“The network was like, ‘How dare you?’ They banned me for a while. They threatened me with a lawsuit. It was like, ‘Oh, okay, that’s where we’re at,'” he recalled in an acceptance speech at this year’s Sundance film festival.
Since then, he added, “more and more young people” have let him know that his “flamboyant” TV appearances gave them the courage to come out to their parents.
He’s worried, however, about the increasingly anti-LGBTQ rhetoric of America’s evangelical right, and the rising number of violent attacks on gay bars and drag shows.
When he debuted Ordinary World on US television, he dedicated the track to victims of the Colorado Springs tragedy, where a gunman opened fire on an LGBTQ club, killing five and injuring at least 17 others.
Filmed largely in black and white, the performance saw Lambert moving through a haunted, abstract room, filled with faceless mannequins, framing the song as a reverent, melancholy reflection on grief.
“We just wanted to hold their memory in our hearts and not to forget what happened,” he says.
“It’s not always easy to process these things. I mean, I don’t know anybody that was a victim in that tragedy, but I’m still affected by it.
“I remember, right after it happened, I had a conversation with a friend and we were like, ‘What would you do in that situation?’ And it’s a scary thing to have to imagine because it’s horrible, but you do now have to think, what would be my plan of action be?
“It affects all of us in the queer community and outside of the queer community.”
Despite Lambert’s initial misgivings, the reviews of his covers album have been largely positive. Billboard magazine called it an “impressive journey through Lambert’s skillset”, while Riff magazine highlighted the star’s ability to tackle multiple styles and genres.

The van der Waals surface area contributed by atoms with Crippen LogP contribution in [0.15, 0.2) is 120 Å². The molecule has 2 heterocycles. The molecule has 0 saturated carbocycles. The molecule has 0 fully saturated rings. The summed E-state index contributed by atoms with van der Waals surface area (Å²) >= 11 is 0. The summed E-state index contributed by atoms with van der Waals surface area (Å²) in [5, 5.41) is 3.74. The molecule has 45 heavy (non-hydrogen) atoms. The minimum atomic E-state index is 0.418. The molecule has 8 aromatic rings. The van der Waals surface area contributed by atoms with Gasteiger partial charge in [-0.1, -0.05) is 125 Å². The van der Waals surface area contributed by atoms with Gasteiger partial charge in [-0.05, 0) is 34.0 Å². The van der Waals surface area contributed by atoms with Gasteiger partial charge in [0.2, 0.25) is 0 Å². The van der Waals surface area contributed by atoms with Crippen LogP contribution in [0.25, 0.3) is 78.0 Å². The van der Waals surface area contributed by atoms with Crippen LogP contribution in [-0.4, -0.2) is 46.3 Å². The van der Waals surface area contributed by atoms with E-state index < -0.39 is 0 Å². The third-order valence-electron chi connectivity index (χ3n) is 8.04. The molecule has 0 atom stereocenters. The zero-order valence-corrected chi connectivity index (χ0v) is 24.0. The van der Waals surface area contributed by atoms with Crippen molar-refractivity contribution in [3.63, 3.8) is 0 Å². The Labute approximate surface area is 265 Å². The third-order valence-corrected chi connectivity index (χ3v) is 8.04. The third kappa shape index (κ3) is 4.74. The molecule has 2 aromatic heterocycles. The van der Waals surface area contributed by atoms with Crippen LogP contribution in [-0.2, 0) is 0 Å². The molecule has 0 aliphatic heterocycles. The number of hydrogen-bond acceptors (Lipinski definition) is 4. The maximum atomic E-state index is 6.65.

“It’s fascinating to hear Lambert’s voice transition from track to track,” wrote critic Mike DeWald. “More than anything, it’s an effective showcase of his dynamic range.”
Many reviews highlight one of the album’s more obscure covers, I’m a Man.
It was originally released by US glam rocker Jobriath, widely acknowledged as the first openly gay rock star. Launched to great fanfare in 1973, his career came to an unseemly end when, after an unprecedented $80,000 publicity campaign, his debut album was almost totally shunned by the record-buying public.
On tour, he encountered repeated homophobic slurs. After a second album flopped, he was dropped by his record label – re-emerging later as a successful cabaret act, before succumbing to Aids in 1983.
In the intervening years, his music has been reappraised, with musicians including Pet Shop Boys, Def Leppard’s Joe Elliot and Jake Shears of Scissor Sisters expressing their admiration.
“He was a sexual hero,” Marc Almond wrote in The Guardian in 2012. “For all the derision and marginalization he faced, Jobriath did touch lives.”
“It’s an interesting story about somebody that shot really far for stardom and success, didn’t get it, but then found a different version of success later on,” says Lambert, who discovered the singer via the 2012 documentary Jobriath AD.
Like Jobriath, Lambert got his first break in the musical Hair, and he saw many other parallels in their stories.
Ultimately, he realised, that for all the obstacles he’s faced, he was lucky to be singing in a more liberal and accepting era.
“It’s been proven now that you can be queer and be a mainstream hitmaker,” he says.
“It’s no longer seen as some kind of niche thing. And I think that’s really encouraging for young people.”